In 1948, Stalin blocked off all railway and street access into and out of Berlin, in hope of driving the Allies out of Berlin and Western Germany, to introduce his communist politic and as a response to Marshall Plan and the Truman Doctrine. He was starving Berlin of food and supplies, causing many citizens to die from hunger and the cold. This turned Germany and most of Europe against him, making it harder for Stalin to proceed with his ambition for world domination. The Allies eventually started an airlift, providing Berlin with supplies and food on a massive scale. This lasted for about a year, until Stalin eventually caved in and opened access to Berlin again. However, the airlift continues for several months after that, which increased tensions between Stalin and Truman massively, as Stalin had been embarrassed and degraded in front of the whole world.
When it became known in September 1949, that the USSR had successfully tested a nuclear bomb, the USA immediately took action and produced a hydrogen bomb. This resulted in an arms race between the USSR and USA. The American bomb was primarily to show off their strength to Russia, and to intimidate Stalin to not start a war with them, otherwise they would be destroyed. This caused even more tension between the two nations, as Stalin felt that America was not taking him seriously and making another attempt to publicly degrade and embarrass him, to show off their strength. When Stalin used North-Korea to indirectly start a dispute with America, Truman responded with nations that were against communism, supporting South-Korea and ending the impact of Russia on North-Korea; Stalin was shut down one more time.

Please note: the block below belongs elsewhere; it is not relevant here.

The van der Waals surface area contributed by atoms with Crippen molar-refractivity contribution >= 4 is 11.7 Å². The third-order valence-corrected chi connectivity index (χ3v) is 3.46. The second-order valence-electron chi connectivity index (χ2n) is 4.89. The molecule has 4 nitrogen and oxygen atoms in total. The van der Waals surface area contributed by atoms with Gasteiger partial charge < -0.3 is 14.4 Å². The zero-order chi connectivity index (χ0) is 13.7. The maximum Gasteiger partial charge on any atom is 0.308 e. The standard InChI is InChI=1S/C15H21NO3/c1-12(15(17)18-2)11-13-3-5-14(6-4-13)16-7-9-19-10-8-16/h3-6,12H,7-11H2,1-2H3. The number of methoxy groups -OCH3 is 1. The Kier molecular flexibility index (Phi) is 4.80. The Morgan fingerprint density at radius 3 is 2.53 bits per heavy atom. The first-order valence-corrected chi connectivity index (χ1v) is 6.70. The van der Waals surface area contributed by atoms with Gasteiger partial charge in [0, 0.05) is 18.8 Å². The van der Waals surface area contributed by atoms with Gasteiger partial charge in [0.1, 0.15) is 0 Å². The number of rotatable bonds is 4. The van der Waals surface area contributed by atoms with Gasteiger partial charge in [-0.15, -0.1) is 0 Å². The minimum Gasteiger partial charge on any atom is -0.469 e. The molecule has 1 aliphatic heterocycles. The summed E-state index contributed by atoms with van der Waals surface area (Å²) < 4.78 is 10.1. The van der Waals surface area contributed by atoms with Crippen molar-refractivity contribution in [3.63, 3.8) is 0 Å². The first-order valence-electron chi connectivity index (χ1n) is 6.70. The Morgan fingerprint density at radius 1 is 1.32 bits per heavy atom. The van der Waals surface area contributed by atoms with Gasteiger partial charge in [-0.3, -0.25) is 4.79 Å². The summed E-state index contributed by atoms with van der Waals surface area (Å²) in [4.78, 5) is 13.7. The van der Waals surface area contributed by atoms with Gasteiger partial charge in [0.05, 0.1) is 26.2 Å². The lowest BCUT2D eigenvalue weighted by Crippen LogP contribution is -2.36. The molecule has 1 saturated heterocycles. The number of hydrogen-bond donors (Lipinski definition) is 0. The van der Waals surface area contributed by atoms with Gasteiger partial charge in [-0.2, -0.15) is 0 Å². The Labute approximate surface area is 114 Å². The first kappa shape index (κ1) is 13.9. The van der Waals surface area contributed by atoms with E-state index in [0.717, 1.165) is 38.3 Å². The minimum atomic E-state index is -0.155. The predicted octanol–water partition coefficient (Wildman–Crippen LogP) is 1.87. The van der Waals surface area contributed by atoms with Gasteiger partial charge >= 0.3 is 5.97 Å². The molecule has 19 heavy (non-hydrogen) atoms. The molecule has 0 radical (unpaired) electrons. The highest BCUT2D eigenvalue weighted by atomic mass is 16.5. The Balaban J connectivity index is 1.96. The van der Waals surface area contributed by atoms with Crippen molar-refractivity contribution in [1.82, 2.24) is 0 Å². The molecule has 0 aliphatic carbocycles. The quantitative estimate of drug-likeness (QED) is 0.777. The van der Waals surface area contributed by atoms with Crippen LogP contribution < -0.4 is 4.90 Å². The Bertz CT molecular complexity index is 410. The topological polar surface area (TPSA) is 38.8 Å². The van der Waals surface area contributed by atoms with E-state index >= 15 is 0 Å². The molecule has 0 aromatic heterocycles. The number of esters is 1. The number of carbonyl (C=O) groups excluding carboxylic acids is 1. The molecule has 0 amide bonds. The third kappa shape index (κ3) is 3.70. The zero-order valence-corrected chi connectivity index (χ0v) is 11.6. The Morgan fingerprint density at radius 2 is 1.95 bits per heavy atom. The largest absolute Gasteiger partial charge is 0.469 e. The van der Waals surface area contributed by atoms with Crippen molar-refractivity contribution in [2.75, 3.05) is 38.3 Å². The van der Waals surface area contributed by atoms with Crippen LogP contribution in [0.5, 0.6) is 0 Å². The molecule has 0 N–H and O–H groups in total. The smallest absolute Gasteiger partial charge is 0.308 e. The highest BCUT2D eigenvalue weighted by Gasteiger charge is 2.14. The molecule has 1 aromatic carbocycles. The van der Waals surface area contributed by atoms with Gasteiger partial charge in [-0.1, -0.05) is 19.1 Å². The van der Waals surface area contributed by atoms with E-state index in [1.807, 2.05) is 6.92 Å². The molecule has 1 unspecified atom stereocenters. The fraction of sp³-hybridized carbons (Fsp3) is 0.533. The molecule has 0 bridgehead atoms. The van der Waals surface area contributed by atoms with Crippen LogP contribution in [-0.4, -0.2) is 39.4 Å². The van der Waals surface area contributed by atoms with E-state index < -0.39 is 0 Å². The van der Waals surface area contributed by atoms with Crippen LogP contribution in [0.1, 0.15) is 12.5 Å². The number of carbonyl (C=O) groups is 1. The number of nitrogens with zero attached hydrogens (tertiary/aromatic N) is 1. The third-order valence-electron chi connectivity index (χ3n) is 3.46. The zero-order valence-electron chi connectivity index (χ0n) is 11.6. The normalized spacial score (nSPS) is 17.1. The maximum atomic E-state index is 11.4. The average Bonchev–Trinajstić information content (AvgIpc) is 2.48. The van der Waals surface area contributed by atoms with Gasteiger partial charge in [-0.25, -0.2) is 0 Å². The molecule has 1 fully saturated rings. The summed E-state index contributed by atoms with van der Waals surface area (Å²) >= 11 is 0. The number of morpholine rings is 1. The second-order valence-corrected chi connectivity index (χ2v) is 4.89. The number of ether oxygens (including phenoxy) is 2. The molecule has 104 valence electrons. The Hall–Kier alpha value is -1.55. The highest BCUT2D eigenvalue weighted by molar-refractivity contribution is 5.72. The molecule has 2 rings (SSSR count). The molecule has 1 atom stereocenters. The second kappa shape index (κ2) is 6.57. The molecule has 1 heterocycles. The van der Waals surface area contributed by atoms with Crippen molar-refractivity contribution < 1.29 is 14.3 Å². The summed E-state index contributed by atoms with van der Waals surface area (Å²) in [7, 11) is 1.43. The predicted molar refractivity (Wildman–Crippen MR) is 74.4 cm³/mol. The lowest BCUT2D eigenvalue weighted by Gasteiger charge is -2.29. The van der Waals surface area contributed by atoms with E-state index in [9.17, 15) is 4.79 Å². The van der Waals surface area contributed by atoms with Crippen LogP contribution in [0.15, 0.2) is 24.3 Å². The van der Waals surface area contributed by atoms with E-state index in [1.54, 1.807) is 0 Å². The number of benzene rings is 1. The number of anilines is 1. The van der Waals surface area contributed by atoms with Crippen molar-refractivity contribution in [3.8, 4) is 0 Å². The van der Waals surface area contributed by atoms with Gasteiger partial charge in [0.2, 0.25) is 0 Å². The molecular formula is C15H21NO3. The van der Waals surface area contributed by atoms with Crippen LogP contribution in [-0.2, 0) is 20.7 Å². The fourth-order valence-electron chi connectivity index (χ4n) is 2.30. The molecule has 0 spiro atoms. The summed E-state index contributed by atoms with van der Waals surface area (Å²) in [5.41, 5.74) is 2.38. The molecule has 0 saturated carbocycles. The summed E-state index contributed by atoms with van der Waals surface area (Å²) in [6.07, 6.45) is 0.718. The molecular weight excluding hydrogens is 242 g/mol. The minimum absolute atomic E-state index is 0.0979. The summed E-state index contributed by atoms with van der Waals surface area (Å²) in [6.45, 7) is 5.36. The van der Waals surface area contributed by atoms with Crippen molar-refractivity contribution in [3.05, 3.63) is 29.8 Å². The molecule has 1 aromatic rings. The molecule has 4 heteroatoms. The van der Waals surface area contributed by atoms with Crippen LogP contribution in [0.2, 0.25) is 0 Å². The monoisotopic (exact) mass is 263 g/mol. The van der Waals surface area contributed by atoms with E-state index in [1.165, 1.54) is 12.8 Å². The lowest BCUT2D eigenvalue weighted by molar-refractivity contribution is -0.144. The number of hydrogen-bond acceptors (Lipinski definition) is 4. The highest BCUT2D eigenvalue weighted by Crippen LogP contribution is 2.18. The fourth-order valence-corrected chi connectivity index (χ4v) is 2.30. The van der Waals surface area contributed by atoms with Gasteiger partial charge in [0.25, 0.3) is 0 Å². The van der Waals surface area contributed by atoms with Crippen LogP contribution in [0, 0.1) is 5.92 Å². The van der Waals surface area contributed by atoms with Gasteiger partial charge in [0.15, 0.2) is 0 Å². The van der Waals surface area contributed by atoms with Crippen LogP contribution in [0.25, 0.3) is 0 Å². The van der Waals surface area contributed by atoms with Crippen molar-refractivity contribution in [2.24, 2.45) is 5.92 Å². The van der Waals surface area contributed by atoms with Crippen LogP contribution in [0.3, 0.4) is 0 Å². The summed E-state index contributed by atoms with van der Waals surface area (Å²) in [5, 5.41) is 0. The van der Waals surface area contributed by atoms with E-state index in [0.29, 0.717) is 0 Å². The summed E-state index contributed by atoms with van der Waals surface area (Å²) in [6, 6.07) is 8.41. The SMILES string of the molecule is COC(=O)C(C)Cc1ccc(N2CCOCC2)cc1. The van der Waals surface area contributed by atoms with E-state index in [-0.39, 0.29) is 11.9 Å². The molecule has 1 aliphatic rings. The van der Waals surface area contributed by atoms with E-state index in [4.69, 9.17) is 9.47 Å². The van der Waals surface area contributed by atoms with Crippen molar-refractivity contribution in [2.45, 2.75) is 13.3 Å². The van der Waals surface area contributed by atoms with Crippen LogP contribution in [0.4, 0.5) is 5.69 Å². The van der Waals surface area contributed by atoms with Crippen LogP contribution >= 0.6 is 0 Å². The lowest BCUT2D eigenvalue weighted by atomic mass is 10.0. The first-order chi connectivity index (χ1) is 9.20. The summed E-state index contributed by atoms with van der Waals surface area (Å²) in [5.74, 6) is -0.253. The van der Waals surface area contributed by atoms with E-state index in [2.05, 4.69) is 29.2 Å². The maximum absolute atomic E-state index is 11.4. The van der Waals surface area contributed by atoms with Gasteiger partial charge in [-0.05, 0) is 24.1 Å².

In conclusion, Truman had a major impact on the development of the Cold War, especially with his foreign policies and his anti-communist policies. Stalin tried numerus times to beat America and takeover Eastern Europe, however he failed every time and only provoked the outbreak of the Cold War with his many attempts to make Europe communist.